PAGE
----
INSS Insight No. 479, October 24, 2013 – Gallia Lindenstrauss , Yoram Evron
Turkey’s announcement that the Chinese company CPMIEC had won the tender for the purchase of a long range air defense system came as a surprise to Turkey’s NATO partners – even though prior rumors had indicated this would be the decision – and was met with much disapproval. While Turkish President Abdullah Gul said that the decision was not final and the deal had yet to be finalized and signed, the terms of the tender obligate Turkey to move ahead with China.
Thus, it seems that it will take more than the current level of condemnation by NATO members to persuade Turkey to change its mind. At the same time, the deal, along with previous examples of Turkey-China military cooperation, should not be viewed as proof that Turkey and China are establishing strategic relations, as they have fundamental political and strategic differences of opinion that prevent any real partnership.
Turkey’s September 26, 2013 announcement that the Chinese company CPMIEC had won the tender for the purchase of a long range air defense system came as a surprise to Turkey’s NATO partners – even though prior rumors had indicated this would be the decision – and was met with much disapproval. The Chinese manufacturer outbid American companies (the makers of the Patriot system), a Russian company (the maker of the S-300 and S-400), and an Italian-French consortium (the maker of the SAMP/T Aster-30). While Turkish President Abdullah Gul said that the decision was not final and the deal had yet to be finalized and signed, the terms of the tender obligate Turkey to move ahead with China. Thus, it seems that it will take more than the current level of condemnation by NATO members to persuade Turkey to change its mind. Moreover, the decision was made at the Defense Industry Executive Committee, chaired by Turkish Prime Minister Recep Tayyip Erdogan, and this indicates his full support for the decision.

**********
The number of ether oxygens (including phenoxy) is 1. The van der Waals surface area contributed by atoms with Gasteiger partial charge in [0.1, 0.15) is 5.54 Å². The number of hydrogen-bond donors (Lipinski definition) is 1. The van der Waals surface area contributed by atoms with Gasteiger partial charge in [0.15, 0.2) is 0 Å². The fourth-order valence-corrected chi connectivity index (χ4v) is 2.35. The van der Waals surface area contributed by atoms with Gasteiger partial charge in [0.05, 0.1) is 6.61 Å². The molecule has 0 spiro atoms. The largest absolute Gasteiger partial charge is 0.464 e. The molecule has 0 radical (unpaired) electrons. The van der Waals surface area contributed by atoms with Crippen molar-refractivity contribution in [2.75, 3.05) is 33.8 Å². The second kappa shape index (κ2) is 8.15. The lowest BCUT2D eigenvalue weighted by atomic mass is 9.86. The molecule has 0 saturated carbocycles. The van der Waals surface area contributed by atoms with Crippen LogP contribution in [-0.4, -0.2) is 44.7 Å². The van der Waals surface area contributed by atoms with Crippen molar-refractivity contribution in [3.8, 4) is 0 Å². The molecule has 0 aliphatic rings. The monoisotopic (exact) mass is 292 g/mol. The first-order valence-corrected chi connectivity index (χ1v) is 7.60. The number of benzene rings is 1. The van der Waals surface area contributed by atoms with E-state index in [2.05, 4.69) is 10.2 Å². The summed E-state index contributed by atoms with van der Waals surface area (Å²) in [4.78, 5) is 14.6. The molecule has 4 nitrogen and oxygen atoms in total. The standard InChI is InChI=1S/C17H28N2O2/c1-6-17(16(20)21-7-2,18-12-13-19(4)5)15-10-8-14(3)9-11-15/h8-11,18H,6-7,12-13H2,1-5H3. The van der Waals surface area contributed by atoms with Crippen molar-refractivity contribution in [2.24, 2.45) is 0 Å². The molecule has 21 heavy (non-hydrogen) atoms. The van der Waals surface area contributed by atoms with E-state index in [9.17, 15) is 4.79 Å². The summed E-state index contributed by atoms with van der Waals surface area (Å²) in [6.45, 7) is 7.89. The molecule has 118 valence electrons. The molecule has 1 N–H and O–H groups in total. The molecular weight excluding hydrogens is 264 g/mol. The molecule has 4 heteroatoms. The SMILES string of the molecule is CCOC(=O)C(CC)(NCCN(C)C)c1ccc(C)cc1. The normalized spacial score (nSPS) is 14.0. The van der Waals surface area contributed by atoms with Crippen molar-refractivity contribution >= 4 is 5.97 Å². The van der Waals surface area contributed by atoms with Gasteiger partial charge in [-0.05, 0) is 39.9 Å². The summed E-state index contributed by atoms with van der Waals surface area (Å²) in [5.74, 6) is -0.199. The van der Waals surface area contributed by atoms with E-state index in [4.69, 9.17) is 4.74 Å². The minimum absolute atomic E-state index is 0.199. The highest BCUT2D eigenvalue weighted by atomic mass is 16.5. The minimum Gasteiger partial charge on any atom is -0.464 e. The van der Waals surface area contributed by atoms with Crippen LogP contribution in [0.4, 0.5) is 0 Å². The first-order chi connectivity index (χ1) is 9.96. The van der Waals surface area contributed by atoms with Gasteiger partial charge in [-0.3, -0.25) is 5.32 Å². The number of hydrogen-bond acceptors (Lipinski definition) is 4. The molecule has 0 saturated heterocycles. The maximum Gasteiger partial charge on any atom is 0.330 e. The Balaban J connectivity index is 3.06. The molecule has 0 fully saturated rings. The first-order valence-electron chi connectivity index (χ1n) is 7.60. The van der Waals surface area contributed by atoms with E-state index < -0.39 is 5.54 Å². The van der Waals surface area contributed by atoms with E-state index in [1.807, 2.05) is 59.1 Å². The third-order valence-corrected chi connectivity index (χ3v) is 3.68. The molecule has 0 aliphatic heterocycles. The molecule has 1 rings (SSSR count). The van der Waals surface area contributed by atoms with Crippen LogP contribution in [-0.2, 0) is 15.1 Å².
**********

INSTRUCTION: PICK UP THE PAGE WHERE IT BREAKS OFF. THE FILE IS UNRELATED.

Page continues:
CPMIEC HQ-9 (FD-2000), winner of Turkey’s tender for long range air defense system; Photo: Jian Kang/ Wikipedia
According to Turkey, three main reasons led it to opt for the Chinese bid. First of all, finances: the price quoted by the Chinese company was some $1 billion less than the others (the Turks stipulated a maximum of $4 billion for the deal; the Chinese bid came in at $3.4 billion). Second, China is willing to include the transfer of technology and some of the production to Turkey as part of the deal, something Turkey has been very keen on in recent years, given its desire to strengthen its self-reliance in the defense realm. Finally, expected delivery: Turkey estimates that China will supply the systems in a relatively short period.